Which is weird.  If I’m successful at this, then I’m going to have to find a way to restructure my creativity so that I don’t need an uninterrupted three months to finish a novel.  But for now, I’m new enough at writing novels that people want to publish that I’m not going to futz with the formula that got me here.
So I’ve got all the reason in the world to write: I’m on contract for a sequel, manuscript due next summer.  I’ve got a really cool spacebound restaurant based in part on the Velvet Tango Room.  And I’m sitting here walking in small circles, working on tiny projects that don’t require ambition, because soon Amanda will plop her revision requests for Flex on my desk and I must be ready.
So I’m twiddling. Twiddling as hard as I can.


  1. Michael R. Underwood
    May 5, 2014

    I’m right there with you on waiting for edits – my letter for The Younger Gods is due anytime, while I’m plowing ahead at an insane-for-me production rate on a new project. I am excited for edits, and know that they need to be done, done well, and done quickly, but they’re all but guaranteed to completely interrupt my rhythm for this current project.
    Such is the writer life. 🙂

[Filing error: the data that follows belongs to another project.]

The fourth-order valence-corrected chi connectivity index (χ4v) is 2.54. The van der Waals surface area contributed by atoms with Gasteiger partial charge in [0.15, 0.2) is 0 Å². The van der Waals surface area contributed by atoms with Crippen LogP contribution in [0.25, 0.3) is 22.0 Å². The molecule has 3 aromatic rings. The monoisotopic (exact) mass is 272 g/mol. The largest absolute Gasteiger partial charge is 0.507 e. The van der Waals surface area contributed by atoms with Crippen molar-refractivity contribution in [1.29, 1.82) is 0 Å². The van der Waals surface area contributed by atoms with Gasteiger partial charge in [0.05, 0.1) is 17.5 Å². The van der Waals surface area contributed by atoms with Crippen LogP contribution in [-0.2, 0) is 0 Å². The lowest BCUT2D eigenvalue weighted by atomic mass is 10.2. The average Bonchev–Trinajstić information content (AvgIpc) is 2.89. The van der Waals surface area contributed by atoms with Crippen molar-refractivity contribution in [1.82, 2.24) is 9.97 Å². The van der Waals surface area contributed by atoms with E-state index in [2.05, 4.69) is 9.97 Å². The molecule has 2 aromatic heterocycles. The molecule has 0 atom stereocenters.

2. JD Moyer
    May 5, 2014

    Congratulations! Well-deserved success (and good problems to have … I hope to have them myself someday).

  3. nikki @bookpunks
    May 6, 2014

    That sounds rather confusing and difficult.
    And as someone who writes about books and who has really really loved reading your blog since discovering it all too recently, I can say: hey, I’d love to do a review of it when the time comes and add to that buzz you want to build. Might have to hook me up though, as Angry Robots works through NetGalley and NetGalley seems to hate me.
    Either way, best of luck to you figuring that knot of a creative dilemma out.

    • TheFerrett
      May 6, 2014

      Well, if you want, I can ship you a copy of the unedited document. Or I’ll put you on the list to personally send the e-file of your choice when edits are done. Just let me know, and thank you!
      (And yeah, it’s a little confusing. I’ll work through.)

  4. John Wiswell
    May 6, 2014

    I haven’t listened to that Writing Excuses yet, but “Edits potentially bursting through the enthusiasm of this new project like some sort of sadistic Kool-Aid Man” is one of the finest lines on editing I’ve read. Is that yours, or from the podcast?
    I’m still so excited for you working with AR. A great publisher. Looking forward to whatever you cook up promoting it. While my means are modest, please let me know if I can help.

    • TheFerrett
      May 7, 2014

      Oh, I made that up. I’m glad you like it!
      I’ll keep you on the slate, sir! Thanks for the offer! (I have no idea what I’m doing)

  5. Michael Johnston
    May 15, 2014

    Huh. Unless you’re a different “The Ferret,” I used to read you on LJ. Like John Wiswell up there, I’m a grad of VP17. Your book is now preordered, because the blurb sounds pretty cool, and I’m a huge proponent of Brust’s Cool Stuff Theory of Literature.
    Also, in case you’re unfamiliar with it (which seems unlikely, but weirder things have happened), look into doing a post on John Scalzi’s “Big Idea” series.
    Anyway, glad VP fellow students lead me to find you, whether you’re the same guy or not.